The presence of a convex corner in a subsonic uniform flow results in expansion near the corner, corresponding to the increment in displacement thickness by viscous-inviscid interaction. The minimum pressure coefficients are associated with freestream Mach number and deflection angle. In Figure 5, is plotted against for all test cases. It is noted that is in radian in the following analyses. Although the data are slightly scattered, it can be seen that decreases linearly with in convex-corner flows. For concave-corner flows at , there is mild adverse pressure gradient upstream of the corner. can also be scaled with , as shown in Figure 6, in which increases linearly with , but not for the test case of = 6.1. appears to be a quadratic function of for concave-corner flows. To elaborate further the correlation of flow expansion/compression near the corner with , is plotted against for all test cases. As shown in Figure 7, is a quadratic function of for both test cases. increases significantly when increases. However, there are only mild variations in with for concave-corner flows, demonstrating more significant viscous-inviscid interactions in subsonic convex-corner flow than in subsonic concave-corner flows.
Interaction region, including upstream influence and downstream influence , can be employed to highlight viscous-viscid interactions in subsonic convex- and concave-corner flows. Upstream influence, , can be determined as the intercept of the tangent to the maximum pressure gradient with the undisturbed surface pressure (or = 0). Downstream influence, , represents the distance for a disturbed boundary layer back to an equilibrium state and can be estimated from the peak pressure near the corner to the intersection of the tangent through the downstream pressure data with the approximately equilibrium downstream pressure . At , variations of and with are shown in Figure 8. As can be seen, and decrease linearly with for concave-corner flows. For convex-corner flows, there is a shorter interaction region, corresponding to higher upstream and downstream pressure gradients near the corner. and appear to be a quadratic function of .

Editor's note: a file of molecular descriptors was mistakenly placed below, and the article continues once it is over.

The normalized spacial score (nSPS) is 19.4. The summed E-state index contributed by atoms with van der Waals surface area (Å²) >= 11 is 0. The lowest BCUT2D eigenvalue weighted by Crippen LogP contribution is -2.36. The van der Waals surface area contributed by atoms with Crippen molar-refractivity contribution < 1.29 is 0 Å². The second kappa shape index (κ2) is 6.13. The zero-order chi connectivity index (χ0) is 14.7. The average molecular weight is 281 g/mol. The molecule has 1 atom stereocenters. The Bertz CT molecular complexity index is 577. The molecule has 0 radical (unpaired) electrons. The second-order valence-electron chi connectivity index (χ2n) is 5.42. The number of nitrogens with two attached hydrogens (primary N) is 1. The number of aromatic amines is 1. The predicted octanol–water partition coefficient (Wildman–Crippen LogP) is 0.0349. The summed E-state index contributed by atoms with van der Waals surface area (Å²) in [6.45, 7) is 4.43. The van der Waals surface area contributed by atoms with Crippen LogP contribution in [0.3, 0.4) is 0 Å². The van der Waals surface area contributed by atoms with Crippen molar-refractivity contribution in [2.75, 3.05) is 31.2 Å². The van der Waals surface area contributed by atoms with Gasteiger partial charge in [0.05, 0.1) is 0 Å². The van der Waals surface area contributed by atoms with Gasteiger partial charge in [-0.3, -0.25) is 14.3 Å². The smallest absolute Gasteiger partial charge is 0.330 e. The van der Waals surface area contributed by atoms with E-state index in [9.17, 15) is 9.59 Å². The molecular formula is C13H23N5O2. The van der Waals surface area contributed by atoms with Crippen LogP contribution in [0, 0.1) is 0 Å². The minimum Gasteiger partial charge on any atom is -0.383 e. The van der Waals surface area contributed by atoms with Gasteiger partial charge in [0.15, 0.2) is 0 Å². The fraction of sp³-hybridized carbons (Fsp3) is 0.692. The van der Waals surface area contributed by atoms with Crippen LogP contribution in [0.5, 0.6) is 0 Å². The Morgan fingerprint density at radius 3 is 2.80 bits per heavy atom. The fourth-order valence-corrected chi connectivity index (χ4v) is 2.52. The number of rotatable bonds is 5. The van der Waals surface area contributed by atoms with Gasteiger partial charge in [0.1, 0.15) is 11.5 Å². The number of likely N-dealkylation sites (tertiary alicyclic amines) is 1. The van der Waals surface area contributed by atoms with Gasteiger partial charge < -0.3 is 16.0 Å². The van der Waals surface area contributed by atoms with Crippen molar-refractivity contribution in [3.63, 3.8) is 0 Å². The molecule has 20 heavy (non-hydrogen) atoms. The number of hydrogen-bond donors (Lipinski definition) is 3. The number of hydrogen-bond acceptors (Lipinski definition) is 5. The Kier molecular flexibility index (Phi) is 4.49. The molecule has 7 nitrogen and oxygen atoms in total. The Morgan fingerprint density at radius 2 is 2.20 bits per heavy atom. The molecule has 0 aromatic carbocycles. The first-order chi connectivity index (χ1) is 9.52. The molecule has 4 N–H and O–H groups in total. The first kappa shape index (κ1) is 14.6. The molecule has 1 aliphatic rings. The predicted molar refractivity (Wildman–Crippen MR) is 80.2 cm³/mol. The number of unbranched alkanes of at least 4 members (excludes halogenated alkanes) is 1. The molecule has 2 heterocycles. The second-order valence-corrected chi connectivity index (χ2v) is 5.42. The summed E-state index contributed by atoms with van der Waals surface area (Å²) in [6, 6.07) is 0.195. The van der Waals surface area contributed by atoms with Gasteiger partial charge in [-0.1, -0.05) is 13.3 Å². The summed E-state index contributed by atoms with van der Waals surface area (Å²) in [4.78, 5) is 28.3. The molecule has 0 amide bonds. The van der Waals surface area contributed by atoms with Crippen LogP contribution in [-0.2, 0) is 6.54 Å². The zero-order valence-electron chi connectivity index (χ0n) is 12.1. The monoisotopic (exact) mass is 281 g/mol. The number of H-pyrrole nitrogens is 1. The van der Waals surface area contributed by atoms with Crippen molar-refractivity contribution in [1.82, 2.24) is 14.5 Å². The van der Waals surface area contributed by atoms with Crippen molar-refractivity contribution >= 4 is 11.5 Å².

Pressure fluctuations are coupled with global flow unsteadiness. In general, the shear layer structures in the buffer region are responsible for the generation of high-amplitude wall pressure peaks . Laganelli et al.  examined wall pressure fluctuations in the attached boundary layer flow. They noted that is proportional to . In Figure 9, peak pressure fluctuations, , are plotted against for convex-corner flows. Note that there is only slight variation in surface pressure fluctuations for concave-corner flows. It can be seen that increases linearly with . More intense pressure fluctuations are associated with higher peak Mach number or flow expansion near the convex-corner apex.
This paper investigates the flow characteristics of subsonic convex- and concave-corner flows. Mean and fluctuating pressures are presented. A combined flow similarity parameter, , based on the small perturbation theory, is employed as a governing parameter to identify the trends in flow expansion/compression, interaction region, and peak pressure fluctuations. For convex-corner flows, variations in minimum pressure coefficient and peak pressure fluctuations can be scaled linearly with , but not for upstream and downstream influences. Upstream compression in concave-corner flows appears to be a quadratic function of . The results imply that there are small streamline deflections near corner apex, producing proportionally small change in Mach number and pressure. The present results can also be used for a quick estimation of aerodynamic characteristics of a deflected surface in subsonic flows.
|:||Fluctuating pressure coefficient,|
|:||Freestream Mach number|
|:||Peak Mach number near corner apex|
|:||Mean surface pressure|
|:||Freestream mean static pressure|
|:||Freestream dynamic pressure|
|:||Coordinate along the surface of the corner, cm|
|:||Normalized streamwise distance,|
|:||Incoming boundary layer thickness, mm|
|:||Standard deviation of surface pressure.|
The research has been supported by the National Science Council under Grant NSC 99–2923-E-006-007-MY3.